“What do you think of that Nita girl?” asked Busy Izzy, suddenly.

“I believe there’s something to her,” declared Bob, with conviction. “She ain’t afraid of a living thing, I bet!”

“There is something queer about her,” Tom added, thoughtfully. “Have you noticed how that Crab fellow looks at her?”

“I see he hangs about her a good bit,” said Isadore, quickly. “Why, do you suppose?”

“That’s what I’d like to know,” returned Tom Cameron.

They were now where Phineas had told them bass might be caught, and gave their attention to their tackle. All three boys had fished for perch, pike, and other gamey fresh-water fish; but this was their first casting with a rod into salt water.

“A true disciple of Izaak Walton should be dumb,” declared Tom, warningly eyeing Isadore.

“Isn’t he allowed any leeway at all–not even when he lands a fish?” demanded the irrepressible.

“Not above a whisper,” grunted Bob Steele, trying to bait his hook with his thumb instead of the bait provided by Phineas. “Jingo!”

116“Old Bobbins has got the first bite,” chuckled Tom, under his breath, as he made his cast.

The reel whirred and the hook fell with a light splash into a little eddy where the water seemed to swirl about a sunken rock.

“You won’t catch anything there,” said Isadore.

“I’ll gag you if you don’t shut up,” promised Tom.

Suddenly his line straightened out. The hook seemed to be sucked right down into a hole between the rocks, and the reel began to whir. It stopped and Tom tried it.

“Pshaw! that ain’t a bite,” whispered Isadore.

At Tom’s first attempt to reel in, the fish that had seized his hook started–for Spain! At least, it shot seaward, and the boy knew that Spain was about the nearest dry land if the fish kept on in that direction.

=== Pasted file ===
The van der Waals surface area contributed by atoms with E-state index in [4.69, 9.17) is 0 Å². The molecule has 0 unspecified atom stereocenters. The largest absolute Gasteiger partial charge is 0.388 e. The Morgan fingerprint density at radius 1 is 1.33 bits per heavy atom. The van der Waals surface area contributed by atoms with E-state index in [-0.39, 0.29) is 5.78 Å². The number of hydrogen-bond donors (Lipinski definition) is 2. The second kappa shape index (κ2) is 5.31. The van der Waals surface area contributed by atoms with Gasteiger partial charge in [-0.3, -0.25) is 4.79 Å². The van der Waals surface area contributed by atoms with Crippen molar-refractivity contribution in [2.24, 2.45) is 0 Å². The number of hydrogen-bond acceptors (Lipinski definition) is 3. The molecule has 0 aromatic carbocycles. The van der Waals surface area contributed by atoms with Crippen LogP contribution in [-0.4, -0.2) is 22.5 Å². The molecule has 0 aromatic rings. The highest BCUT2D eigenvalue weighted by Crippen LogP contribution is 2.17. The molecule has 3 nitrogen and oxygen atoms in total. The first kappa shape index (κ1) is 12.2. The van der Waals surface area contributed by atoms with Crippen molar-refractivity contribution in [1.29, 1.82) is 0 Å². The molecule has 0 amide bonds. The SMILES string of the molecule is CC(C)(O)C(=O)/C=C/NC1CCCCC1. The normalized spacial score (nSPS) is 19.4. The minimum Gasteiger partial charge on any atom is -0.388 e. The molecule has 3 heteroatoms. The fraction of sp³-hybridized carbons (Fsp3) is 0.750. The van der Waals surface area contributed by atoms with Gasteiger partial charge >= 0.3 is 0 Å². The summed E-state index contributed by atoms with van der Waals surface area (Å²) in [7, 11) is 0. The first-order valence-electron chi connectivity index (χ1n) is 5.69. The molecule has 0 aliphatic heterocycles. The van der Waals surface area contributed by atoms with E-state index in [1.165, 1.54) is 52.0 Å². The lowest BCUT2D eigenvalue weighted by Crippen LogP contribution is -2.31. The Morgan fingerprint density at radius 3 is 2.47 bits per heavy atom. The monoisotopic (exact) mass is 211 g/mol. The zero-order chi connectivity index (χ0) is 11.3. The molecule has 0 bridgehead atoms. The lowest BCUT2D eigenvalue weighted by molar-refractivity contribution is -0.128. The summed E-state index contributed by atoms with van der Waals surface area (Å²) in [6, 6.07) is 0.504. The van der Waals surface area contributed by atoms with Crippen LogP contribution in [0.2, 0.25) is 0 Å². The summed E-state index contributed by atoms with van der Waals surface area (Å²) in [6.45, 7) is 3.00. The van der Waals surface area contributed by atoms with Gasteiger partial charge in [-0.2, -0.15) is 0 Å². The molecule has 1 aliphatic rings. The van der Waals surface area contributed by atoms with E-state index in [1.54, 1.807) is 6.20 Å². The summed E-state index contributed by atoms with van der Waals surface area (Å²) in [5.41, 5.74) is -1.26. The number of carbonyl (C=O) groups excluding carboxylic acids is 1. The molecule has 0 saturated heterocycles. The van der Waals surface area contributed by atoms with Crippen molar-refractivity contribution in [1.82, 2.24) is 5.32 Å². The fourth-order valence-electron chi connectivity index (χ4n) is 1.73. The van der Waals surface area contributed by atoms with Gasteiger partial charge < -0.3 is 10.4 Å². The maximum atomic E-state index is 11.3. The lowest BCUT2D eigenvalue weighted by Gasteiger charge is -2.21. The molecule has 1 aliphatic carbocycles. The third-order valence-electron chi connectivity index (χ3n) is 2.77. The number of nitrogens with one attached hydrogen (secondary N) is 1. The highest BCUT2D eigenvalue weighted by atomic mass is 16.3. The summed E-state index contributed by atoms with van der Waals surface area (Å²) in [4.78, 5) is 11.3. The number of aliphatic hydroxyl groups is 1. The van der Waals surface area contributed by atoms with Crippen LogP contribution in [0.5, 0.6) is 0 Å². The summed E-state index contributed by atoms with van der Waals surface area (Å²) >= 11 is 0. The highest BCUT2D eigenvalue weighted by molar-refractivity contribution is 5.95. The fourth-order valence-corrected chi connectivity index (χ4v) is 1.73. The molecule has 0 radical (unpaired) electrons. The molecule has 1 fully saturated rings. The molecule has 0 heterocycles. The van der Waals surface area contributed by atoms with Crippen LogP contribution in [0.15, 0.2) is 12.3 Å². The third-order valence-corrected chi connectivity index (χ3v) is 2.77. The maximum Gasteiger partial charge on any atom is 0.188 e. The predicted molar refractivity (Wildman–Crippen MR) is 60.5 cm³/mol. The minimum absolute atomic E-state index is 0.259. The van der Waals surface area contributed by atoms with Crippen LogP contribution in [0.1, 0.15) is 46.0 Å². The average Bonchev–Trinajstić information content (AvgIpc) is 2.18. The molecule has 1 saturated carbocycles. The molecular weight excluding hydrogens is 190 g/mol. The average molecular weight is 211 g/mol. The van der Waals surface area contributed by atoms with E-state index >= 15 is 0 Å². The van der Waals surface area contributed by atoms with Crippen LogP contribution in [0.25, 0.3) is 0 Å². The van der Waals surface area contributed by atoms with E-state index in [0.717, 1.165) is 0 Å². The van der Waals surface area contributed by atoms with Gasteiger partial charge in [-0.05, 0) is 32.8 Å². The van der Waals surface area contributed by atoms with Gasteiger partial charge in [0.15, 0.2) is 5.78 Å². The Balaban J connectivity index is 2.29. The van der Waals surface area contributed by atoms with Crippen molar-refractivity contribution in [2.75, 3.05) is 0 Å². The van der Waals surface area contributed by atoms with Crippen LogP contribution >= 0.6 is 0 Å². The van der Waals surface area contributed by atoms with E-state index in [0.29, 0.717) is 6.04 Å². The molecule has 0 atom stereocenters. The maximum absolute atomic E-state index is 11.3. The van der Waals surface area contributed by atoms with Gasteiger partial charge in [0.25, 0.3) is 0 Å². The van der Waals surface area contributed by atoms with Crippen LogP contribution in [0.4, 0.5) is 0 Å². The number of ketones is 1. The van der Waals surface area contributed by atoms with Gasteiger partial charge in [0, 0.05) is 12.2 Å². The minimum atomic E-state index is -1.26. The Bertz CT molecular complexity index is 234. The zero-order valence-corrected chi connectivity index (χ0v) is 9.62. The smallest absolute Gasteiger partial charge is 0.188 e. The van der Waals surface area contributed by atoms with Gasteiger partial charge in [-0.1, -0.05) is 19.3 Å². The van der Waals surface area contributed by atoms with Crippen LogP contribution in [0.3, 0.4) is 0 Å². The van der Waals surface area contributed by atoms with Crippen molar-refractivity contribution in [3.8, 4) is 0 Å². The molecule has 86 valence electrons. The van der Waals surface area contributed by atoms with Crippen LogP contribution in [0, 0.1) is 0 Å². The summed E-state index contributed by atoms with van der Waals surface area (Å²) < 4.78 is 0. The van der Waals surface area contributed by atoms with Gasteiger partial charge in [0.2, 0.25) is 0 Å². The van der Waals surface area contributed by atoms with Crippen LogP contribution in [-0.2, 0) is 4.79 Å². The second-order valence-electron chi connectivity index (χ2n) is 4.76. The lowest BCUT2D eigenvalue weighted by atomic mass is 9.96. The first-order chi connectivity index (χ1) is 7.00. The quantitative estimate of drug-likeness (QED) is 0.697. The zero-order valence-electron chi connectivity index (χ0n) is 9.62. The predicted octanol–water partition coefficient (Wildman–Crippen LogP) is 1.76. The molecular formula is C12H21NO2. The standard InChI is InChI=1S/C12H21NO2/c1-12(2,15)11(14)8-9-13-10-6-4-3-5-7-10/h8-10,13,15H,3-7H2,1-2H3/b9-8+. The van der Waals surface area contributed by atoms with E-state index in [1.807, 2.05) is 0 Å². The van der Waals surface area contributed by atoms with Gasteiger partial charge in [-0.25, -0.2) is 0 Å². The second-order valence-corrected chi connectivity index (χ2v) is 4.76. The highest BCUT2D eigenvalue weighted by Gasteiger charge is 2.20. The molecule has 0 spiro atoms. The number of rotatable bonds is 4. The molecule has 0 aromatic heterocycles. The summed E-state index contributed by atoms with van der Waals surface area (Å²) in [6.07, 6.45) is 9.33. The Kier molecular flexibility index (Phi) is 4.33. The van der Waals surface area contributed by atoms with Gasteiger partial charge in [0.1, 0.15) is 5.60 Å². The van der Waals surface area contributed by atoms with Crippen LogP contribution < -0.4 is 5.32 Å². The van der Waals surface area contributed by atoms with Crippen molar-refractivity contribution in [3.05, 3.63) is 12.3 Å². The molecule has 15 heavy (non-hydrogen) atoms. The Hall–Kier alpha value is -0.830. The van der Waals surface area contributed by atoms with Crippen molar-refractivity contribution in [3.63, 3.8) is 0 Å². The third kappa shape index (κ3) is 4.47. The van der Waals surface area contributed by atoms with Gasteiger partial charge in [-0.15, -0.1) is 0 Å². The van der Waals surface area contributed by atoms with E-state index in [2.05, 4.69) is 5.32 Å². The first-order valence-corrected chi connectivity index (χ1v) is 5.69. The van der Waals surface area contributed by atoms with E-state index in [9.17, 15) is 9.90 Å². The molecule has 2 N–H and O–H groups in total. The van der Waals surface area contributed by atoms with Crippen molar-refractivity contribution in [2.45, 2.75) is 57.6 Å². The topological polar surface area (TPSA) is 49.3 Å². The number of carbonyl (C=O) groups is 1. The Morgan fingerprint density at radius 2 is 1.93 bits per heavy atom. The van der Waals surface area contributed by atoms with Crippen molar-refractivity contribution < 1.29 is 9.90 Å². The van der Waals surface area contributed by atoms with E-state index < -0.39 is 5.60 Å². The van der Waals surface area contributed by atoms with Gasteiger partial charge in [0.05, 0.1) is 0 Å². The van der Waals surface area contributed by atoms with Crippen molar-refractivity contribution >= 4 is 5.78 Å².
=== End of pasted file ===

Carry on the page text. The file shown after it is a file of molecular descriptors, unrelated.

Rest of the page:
“A strike!” Tom gasped and let his reel sing for a moment or two. Then, when the drag of the line began to tell on the bass, he carefully wound in some of it. The fish turned and finally ran toward the rocks once more. Then Tom wound up as fast as he could, trying to keep the line taut.

“He’ll tangle you all up, Tommy,” declared Bob, unable, like Isadore, to keep entirely still.

Tom was flushed and excited, but said never a 117 word. He played the big bass with coolness after all, and finally tired it out, keeping it clear of the tangles of weed down under the rock, and drew it forth–a plump, flopping, gasping victim.

Bob and Isadore were then eager to do as well and began whipping the water about the rocks with more energy than skill. Tom, delighted with his first kill, ran over the rocks with the fish to show it to the girls. As he surmounted the ridge of the rocky cape he suddenly saw Nita, the runaway, and Jack Crab, in a little cove right below him. The girl and the fisherman had come around to this side of the inlet, away from Phineas and the other girls.

They did not see Tom behind and above them. Nita was not fishing, and Crab had unfolded a paper and was showing it to her. At this distance the paper seemed like a page torn from some newspaper, and there were illustrations as well as reading text upon the sheet which Crab held before the strange girl’s eyes.

“There it is!” Tom heard the lighthouse keeper’s assistant say, in an exultant tone. “You know what I could get if I wanted to show this to the right parties. Now, what d’ye think of it, Sissy?”